And then there's the fact that Durant survived a damn helicopter crash. I know that shouldn't bother me as much as it does, but his helicopter exploded! And the only sign that anything bad happened is a scar on his forehead and now he has to take some pills? When Darkman was exploded, half of his face melted off. I expect at least that much to happen to Durant.
Durant's laser weapons produce some fairly laughable effects and it's hard to be impressed by their destructive abilities when they seem to amount to nothing more than Photoshop effects.
Jeff Fahey in Darkman III picks up the overacting slack from Vosloo and chews the scenery with wild abandon. This actually fits in with the tone of the Darkman series, so I'll let it slide this one time. The best acting comes from Roxann Dawson (Star Trek: Voyager) as Angela Rooker, Rooker's wife.
Rooker's plan to juice Darkman's super-strength is even worse than the lasers. I'm no scientist, but I'm pretty sure one man's adrenalin is as good as the next.
Danny Elfman scored the first film; his style was then imitated for the next two. His score isn't as strong or memorable as his work in Batman or Beetlejuice, and it's just kind of there. His imitators come off even worse.
Universal is the biggest culprit here, though. The first disc is bad enough; it just has the first two movies with some trailers, but no chapter selection. The third movie is on a disc by itself and there's not even a menu. Not one that I could find, anyway. The transfer quality is also not up to snuff, with some dust and scratching noticeable on Darkman III. Fans of the series should be appalled at the treatment these three movies have received.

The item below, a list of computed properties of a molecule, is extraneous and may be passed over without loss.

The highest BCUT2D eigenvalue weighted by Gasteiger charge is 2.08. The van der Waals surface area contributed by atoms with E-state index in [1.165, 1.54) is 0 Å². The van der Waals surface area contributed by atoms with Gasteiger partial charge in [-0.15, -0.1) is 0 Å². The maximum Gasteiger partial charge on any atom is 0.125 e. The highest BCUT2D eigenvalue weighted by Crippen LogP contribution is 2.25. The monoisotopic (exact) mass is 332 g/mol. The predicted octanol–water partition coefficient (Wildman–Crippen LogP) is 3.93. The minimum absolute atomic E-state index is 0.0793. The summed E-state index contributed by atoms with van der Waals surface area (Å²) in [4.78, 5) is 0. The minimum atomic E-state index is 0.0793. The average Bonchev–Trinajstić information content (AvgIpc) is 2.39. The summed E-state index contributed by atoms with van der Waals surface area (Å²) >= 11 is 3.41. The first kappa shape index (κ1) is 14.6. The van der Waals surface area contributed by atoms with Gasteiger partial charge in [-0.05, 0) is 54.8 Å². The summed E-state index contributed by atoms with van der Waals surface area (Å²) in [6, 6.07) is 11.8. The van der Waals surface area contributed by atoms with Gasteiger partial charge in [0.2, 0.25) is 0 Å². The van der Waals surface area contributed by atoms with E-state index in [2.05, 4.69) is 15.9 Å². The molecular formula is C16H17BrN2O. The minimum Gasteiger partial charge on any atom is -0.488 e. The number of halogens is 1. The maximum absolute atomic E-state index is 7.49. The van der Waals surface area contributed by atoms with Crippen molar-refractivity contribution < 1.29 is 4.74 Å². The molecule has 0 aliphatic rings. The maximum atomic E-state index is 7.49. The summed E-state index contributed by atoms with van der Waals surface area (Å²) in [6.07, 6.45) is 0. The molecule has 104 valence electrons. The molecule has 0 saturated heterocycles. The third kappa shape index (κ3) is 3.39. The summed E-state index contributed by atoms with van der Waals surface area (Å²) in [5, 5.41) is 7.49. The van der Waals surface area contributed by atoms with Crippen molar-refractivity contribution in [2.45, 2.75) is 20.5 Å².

Darkman is a quirky film that won't appeal to everyone, but if you enjoyed Sam Raimi's earlier work, you'll enjoy this. Very few people, on the other hand, will enjoy the two sequels except as Bad Movie Marathon fodder. Add into the mix Universal's shoddy treatment of all three movies, and you've got yourself a rental.
The first Darkman is not guilty by reason of insanity. The sequels will be kept under close observation. Universal should be summarily executed.
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Scales of Justice, Darkman
Perp Profile, Darkman
Distinguishing Marks, Darkman
Scales of Justice, Darkman II: The Return Of Durant
Perp Profile, Darkman II: The Return Of Durant
Distinguishing Marks, Darkman II: The Return Of Durant
Scales of Justice, Darkman III: Die Darkman Die
Perp Profile, Darkman III: Die Darkman Die
Distinguishing Marks, Darkman III: Die Darkman Die